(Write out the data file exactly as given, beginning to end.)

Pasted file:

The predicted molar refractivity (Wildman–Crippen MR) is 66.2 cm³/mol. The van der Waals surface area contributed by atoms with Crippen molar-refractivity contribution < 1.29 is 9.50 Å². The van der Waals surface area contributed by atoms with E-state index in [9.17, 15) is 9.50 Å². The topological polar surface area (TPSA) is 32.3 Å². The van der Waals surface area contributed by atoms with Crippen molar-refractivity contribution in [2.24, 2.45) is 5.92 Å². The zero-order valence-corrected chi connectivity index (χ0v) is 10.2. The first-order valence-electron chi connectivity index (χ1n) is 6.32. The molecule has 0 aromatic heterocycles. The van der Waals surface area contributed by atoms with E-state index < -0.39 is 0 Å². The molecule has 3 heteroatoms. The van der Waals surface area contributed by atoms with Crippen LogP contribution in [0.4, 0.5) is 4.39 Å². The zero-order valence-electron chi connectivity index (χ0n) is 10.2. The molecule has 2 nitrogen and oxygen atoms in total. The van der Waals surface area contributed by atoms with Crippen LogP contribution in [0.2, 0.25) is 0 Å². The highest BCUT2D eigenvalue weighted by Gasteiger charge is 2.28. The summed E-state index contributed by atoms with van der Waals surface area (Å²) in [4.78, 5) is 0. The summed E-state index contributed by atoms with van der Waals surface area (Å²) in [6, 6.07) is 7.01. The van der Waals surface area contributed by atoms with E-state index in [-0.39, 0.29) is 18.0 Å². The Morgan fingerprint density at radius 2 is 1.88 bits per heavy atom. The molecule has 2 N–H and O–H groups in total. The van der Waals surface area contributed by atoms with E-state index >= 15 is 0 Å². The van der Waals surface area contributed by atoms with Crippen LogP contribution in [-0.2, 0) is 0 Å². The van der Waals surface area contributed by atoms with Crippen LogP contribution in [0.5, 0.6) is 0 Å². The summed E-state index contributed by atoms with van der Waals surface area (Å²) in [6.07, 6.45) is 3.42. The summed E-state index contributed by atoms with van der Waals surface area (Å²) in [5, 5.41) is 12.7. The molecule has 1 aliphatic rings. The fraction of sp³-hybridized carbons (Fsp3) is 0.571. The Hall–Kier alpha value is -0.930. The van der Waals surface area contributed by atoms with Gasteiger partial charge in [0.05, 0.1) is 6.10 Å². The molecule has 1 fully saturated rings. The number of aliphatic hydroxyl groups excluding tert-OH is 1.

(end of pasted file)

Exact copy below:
The predicted molar refractivity (Wildman–Crippen MR) is 66.2 cm³/mol. The van der Waals surface area contributed by atoms with Crippen molar-refractivity contribution < 1.29 is 9.50 Å². The van der Waals surface area contributed by atoms with E-state index in [9.17, 15) is 9.50 Å². The topological polar surface area (TPSA) is 32.3 Å². The van der Waals surface area contributed by atoms with Crippen molar-refractivity contribution in [2.24, 2.45) is 5.92 Å². The zero-order valence-corrected chi connectivity index (χ0v) is 10.2. The first-order valence-electron chi connectivity index (χ1n) is 6.32. The molecule has 0 aromatic heterocycles. The van der Waals surface area contributed by atoms with E-state index < -0.39 is 0 Å². The molecule has 3 heteroatoms. The van der Waals surface area contributed by atoms with Crippen LogP contribution in [0.4, 0.5) is 4.39 Å². The zero-order valence-electron chi connectivity index (χ0n) is 10.2. The molecule has 2 nitrogen and oxygen atoms in total. The van der Waals surface area contributed by atoms with Crippen LogP contribution in [0.2, 0.25) is 0 Å². The highest BCUT2D eigenvalue weighted by Gasteiger charge is 2.28. The summed E-state index contributed by atoms with van der Waals surface area (Å²) in [4.78, 5) is 0. The summed E-state index contributed by atoms with van der Waals surface area (Å²) in [6, 6.07) is 7.01. The van der Waals surface area contributed by atoms with E-state index in [-0.39, 0.29) is 18.0 Å². The Morgan fingerprint density at radius 2 is 1.88 bits per heavy atom. The molecule has 2 N–H and O–H groups in total. The van der Waals surface area contributed by atoms with E-state index >= 15 is 0 Å². The van der Waals surface area contributed by atoms with Crippen LogP contribution in [-0.2, 0) is 0 Å². The van der Waals surface area contributed by atoms with Crippen LogP contribution in [0.5, 0.6) is 0 Å². The summed E-state index contributed by atoms with van der Waals surface area (Å²) in [6.07, 6.45) is 3.42. The summed E-state index contributed by atoms with van der Waals surface area (Å²) in [5, 5.41) is 12.7. The molecule has 1 aliphatic rings. The fraction of sp³-hybridized carbons (Fsp3) is 0.571. The Hall–Kier alpha value is -0.930. The van der Waals surface area contributed by atoms with Gasteiger partial charge in [0.05, 0.1) is 6.10 Å². The molecule has 1 fully saturated rings. The number of aliphatic hydroxyl groups excluding tert-OH is 1.